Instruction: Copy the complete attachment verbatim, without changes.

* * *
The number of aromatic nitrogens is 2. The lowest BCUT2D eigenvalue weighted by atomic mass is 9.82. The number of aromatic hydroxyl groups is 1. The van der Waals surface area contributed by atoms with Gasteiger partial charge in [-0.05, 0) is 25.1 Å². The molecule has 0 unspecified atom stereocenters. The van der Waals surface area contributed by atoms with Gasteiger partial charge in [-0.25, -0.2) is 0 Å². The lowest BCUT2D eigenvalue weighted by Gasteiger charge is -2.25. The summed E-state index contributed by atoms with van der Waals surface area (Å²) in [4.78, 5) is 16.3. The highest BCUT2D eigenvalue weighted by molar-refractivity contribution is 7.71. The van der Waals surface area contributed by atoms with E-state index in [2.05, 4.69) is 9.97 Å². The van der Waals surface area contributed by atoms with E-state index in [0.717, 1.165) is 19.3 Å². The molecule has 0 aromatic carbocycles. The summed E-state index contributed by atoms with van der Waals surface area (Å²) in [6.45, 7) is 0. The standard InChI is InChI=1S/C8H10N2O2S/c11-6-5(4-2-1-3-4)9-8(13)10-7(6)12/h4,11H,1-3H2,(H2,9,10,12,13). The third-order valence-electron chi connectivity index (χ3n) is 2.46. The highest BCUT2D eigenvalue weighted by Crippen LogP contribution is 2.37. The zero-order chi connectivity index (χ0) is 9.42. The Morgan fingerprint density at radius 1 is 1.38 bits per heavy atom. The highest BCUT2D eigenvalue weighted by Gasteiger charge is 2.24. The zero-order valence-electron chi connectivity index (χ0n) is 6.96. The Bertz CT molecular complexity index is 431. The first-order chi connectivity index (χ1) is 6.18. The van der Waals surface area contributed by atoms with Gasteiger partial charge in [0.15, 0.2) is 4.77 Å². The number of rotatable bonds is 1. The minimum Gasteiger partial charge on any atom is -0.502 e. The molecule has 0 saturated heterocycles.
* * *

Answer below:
The number of aromatic nitrogens is 2. The lowest BCUT2D eigenvalue weighted by atomic mass is 9.82. The number of aromatic hydroxyl groups is 1. The van der Waals surface area contributed by atoms with Gasteiger partial charge in [-0.05, 0) is 25.1 Å². The molecule has 0 unspecified atom stereocenters. The van der Waals surface area contributed by atoms with Gasteiger partial charge in [-0.25, -0.2) is 0 Å². The lowest BCUT2D eigenvalue weighted by Gasteiger charge is -2.25. The summed E-state index contributed by atoms with van der Waals surface area (Å²) in [4.78, 5) is 16.3. The highest BCUT2D eigenvalue weighted by molar-refractivity contribution is 7.71. The van der Waals surface area contributed by atoms with E-state index in [2.05, 4.69) is 9.97 Å². The van der Waals surface area contributed by atoms with E-state index in [0.717, 1.165) is 19.3 Å². The molecule has 0 aromatic carbocycles. The summed E-state index contributed by atoms with van der Waals surface area (Å²) in [6.45, 7) is 0. The standard InChI is InChI=1S/C8H10N2O2S/c11-6-5(4-2-1-3-4)9-8(13)10-7(6)12/h4,11H,1-3H2,(H2,9,10,12,13). The third-order valence-electron chi connectivity index (χ3n) is 2.46. The highest BCUT2D eigenvalue weighted by Crippen LogP contribution is 2.37. The zero-order chi connectivity index (χ0) is 9.42. The Morgan fingerprint density at radius 1 is 1.38 bits per heavy atom. The highest BCUT2D eigenvalue weighted by Gasteiger charge is 2.24. The zero-order valence-electron chi connectivity index (χ0n) is 6.96. The Bertz CT molecular complexity index is 431. The first-order chi connectivity index (χ1) is 6.18. The van der Waals surface area contributed by atoms with Gasteiger partial charge in [0.15, 0.2) is 4.77 Å². The number of rotatable bonds is 1. The minimum Gasteiger partial charge on any atom is -0.502 e. The molecule has 0 saturated heterocycles.